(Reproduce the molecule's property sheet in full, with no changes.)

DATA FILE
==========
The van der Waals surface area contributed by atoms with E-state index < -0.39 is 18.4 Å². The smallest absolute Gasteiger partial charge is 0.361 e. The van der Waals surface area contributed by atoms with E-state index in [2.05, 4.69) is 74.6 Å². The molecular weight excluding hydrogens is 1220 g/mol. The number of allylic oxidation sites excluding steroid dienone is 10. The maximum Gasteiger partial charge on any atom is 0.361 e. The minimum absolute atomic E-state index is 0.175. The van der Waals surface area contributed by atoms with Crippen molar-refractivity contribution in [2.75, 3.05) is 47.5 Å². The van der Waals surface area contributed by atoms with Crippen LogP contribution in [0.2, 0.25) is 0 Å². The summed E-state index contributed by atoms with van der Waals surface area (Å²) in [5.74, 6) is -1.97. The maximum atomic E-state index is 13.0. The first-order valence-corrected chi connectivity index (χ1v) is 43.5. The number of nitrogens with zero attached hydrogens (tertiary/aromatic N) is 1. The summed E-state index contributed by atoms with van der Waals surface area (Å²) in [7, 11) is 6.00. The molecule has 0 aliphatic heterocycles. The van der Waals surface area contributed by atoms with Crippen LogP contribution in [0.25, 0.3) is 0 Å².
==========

The van der Waals surface area contributed by atoms with E-state index < -0.39 is 18.4 Å². The smallest absolute Gasteiger partial charge is 0.361 e. The van der Waals surface area contributed by atoms with E-state index in [2.05, 4.69) is 74.6 Å². The molecular weight excluding hydrogens is 1220 g/mol. The number of allylic oxidation sites excluding steroid dienone is 10. The maximum Gasteiger partial charge on any atom is 0.361 e. The minimum absolute atomic E-state index is 0.175. The van der Waals surface area contributed by atoms with Crippen molar-refractivity contribution in [2.75, 3.05) is 47.5 Å². The van der Waals surface area contributed by atoms with Crippen LogP contribution in [0.2, 0.25) is 0 Å². The summed E-state index contributed by atoms with van der Waals surface area (Å²) in [5.74, 6) is -1.97. The maximum atomic E-state index is 13.0. The first-order valence-corrected chi connectivity index (χ1v) is 43.5. The number of nitrogens with zero attached hydrogens (tertiary/aromatic N) is 1. The summed E-state index contributed by atoms with van der Waals surface area (Å²) in [7, 11) is 6.00. The molecule has 0 aliphatic heterocycles. The van der Waals surface area contributed by atoms with Crippen LogP contribution in [0.25, 0.3) is 0 Å².